Many of you are choosing to hit the refresh button with a New Year upon us. To start anew and purge that what no longer serves you.

Even happy beginnings can be daunting.Writing your first book, staring at the blank page wondering what comes next. Retiring, relocating, leaving relationships or career, learning a new trade or craft. Building a home or an art collection. Starting a fitness regime. 

Artists understand scary beginnings. We begin something new every day. We shed what wasn’t working, and explore what might. 

Thou starting out can be fearful, following directly after is wonder, possibility, power and newfound confidence.

There is so much strength in movement. In active choice. 

Taking the leap, picking up the brush, closing the door. Purge what doesn’t serve you. 

Open a new door, hold your face to the warmth of the sun, breathe in the light, sleep well the night, let dreams unfold. 

Turn the corner, turn the page. Open the paint box. Squeeze out life’s vibrant colour. Begin. 

Begin Begin Begin.


All original paintings are available, including NEW “ Moon” 18×24 oil on canvas. Email me to purchase.

I am working on a private 4 foot commission these days ( shown in studio photos). So exciting to be working in paint after weeks of working on the composition. I may not be post while I focus on this piece, but please feel free to email for purchases. As you can see from studio photos, lots of new inventory hoping to find homes. Cheers and Happy New Year friends!

Energy Balance

 “The Force is not a power you have. It’s not about lifting rocks. It’s the energy between all things, a tension, a balance, that binds the universe together.That Force does not belong to the Jedi. To say that if the Jedi die, the light dies, is vanity.” Luke Skywalker to Rey~ Star Wars, the Last Jedi.

The energy between all things. 

Meditation is a little like this. Attempting to find the space between thoughts, quiet the mind, focus on breathing with life giving energy. 

It can be fleeting, that space, that place, and oh so elusive, but when it’s graces you, it’s pure, real and amazing.

Mediation may be one of the easiest and hardest activities to do, because quietening the mind, seeking peace, and surrendering to it, can be challenging. Like learning to swim.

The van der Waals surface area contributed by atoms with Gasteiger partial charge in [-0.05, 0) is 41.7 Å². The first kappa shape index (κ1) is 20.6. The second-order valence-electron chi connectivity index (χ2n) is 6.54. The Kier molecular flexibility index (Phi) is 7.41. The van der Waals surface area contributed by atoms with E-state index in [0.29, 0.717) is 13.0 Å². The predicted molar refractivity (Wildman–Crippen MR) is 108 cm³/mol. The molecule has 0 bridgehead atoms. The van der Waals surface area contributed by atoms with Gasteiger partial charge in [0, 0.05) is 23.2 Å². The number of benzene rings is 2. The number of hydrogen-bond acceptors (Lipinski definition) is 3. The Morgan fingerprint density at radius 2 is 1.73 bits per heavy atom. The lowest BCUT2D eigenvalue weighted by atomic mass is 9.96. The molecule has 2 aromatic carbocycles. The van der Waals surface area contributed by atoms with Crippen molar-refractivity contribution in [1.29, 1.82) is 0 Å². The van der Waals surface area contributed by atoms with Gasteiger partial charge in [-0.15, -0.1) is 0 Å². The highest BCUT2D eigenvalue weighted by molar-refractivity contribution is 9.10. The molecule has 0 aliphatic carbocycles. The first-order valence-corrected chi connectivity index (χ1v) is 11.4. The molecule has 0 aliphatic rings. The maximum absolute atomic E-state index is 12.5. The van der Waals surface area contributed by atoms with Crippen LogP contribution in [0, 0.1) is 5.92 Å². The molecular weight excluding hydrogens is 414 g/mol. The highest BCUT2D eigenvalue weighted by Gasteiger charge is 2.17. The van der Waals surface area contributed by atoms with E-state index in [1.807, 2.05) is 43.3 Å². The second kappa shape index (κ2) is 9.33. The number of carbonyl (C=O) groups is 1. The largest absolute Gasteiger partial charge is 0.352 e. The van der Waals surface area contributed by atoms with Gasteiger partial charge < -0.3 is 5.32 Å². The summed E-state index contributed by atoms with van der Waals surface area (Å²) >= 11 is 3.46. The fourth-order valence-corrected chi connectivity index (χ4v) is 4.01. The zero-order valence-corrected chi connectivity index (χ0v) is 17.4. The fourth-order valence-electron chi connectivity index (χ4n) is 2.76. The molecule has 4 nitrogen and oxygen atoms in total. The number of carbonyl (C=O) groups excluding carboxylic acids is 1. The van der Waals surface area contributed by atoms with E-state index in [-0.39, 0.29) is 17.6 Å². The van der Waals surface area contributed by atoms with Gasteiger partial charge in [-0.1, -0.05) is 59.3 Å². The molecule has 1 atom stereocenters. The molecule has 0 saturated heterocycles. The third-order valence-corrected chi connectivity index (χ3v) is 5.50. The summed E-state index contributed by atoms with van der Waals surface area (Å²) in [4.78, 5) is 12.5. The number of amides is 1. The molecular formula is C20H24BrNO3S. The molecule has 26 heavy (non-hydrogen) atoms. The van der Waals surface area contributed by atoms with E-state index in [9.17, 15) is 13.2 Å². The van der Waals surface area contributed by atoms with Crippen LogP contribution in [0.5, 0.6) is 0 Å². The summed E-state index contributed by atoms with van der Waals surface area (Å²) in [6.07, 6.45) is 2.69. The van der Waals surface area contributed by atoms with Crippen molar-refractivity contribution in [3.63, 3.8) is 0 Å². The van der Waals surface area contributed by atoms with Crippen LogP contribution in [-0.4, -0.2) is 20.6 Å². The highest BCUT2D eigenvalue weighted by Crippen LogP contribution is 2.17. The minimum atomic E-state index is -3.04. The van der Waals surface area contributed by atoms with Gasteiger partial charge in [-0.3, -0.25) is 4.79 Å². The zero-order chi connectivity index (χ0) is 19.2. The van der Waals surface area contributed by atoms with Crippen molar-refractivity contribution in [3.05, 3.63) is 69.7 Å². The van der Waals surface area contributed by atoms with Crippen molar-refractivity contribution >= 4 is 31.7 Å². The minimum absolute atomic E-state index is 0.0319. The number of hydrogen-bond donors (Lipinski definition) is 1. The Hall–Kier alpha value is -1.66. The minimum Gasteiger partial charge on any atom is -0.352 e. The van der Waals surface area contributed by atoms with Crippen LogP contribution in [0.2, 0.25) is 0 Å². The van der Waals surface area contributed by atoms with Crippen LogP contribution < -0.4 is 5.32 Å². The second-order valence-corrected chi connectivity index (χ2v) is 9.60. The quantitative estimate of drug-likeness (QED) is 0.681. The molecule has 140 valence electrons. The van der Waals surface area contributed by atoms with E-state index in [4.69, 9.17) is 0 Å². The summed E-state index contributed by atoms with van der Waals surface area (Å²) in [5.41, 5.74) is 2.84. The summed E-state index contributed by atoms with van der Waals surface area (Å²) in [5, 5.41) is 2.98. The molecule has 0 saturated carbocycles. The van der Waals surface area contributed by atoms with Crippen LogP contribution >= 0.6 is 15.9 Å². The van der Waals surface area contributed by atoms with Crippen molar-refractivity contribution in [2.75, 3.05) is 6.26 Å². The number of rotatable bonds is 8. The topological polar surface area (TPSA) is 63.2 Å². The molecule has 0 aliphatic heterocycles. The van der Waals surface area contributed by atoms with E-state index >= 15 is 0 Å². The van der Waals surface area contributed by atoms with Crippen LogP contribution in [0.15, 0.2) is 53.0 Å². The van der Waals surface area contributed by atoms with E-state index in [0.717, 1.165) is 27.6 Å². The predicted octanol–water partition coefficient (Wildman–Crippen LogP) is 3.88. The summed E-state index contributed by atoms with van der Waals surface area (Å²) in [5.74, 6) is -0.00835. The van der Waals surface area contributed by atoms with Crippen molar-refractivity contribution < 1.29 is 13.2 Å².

Beginning swimmers learn to float on their backs first. Usually a parent or instructor stands in the water, arms outstretched beneath the beginner, encouraging them to relax, breathe, and trust.

Its another form of surrendering. Because its so powerful and challenging, you likely remember the first time you did this. It feels unnatural and scary. We want control, and yet in fear, we clench up, and .. sink.. or flail about. In trusting, relaxing and surrendering, it can be peaceful and freeing. 

with my cousin in the park.

In art, we apply skill, knowledge, problem solving, and observation to create. It is a dance of all of these elements, and at some point, there is a surrendering, recognizing we cannot control every element. We need to trust and seek the energy. That elusive space in-between.

Working in art daily ( amid life chaos & stress), One needs to often refresh creative, mental, physical, and spiritual energy. 

  • A few of my tips to achieve energy balance are:
  • Nourishment ( wellness, food, exercise, sleep)
  • Meditation ( and guided heart coherence meditation)
  • Walking in Nature ( any healthy activity in nature is great, but walking is grounding & can calm heart rate)
  • Mindfulness 
  • Setting boundaries with commitments
  • Reading 
  • yoga

and , for an easy renewing energy cleansing routine to start your day, try this short exercise, its one of my fav’s:

 He describes the movements and their purpose very well.

… and Friends, May the Force be with You. 


New Work!

Sunset Pine ~ 18×24 oil on canvas $1,210.oo

Winter Wonderland 9×12 oil on canvas $530.oo

Autumn Woods 18×24 oil on canvas $1,210.oo

Studio will be closed Dec 20-Jan 2.  (I will be periodically checking email. ) Price increase in Jan.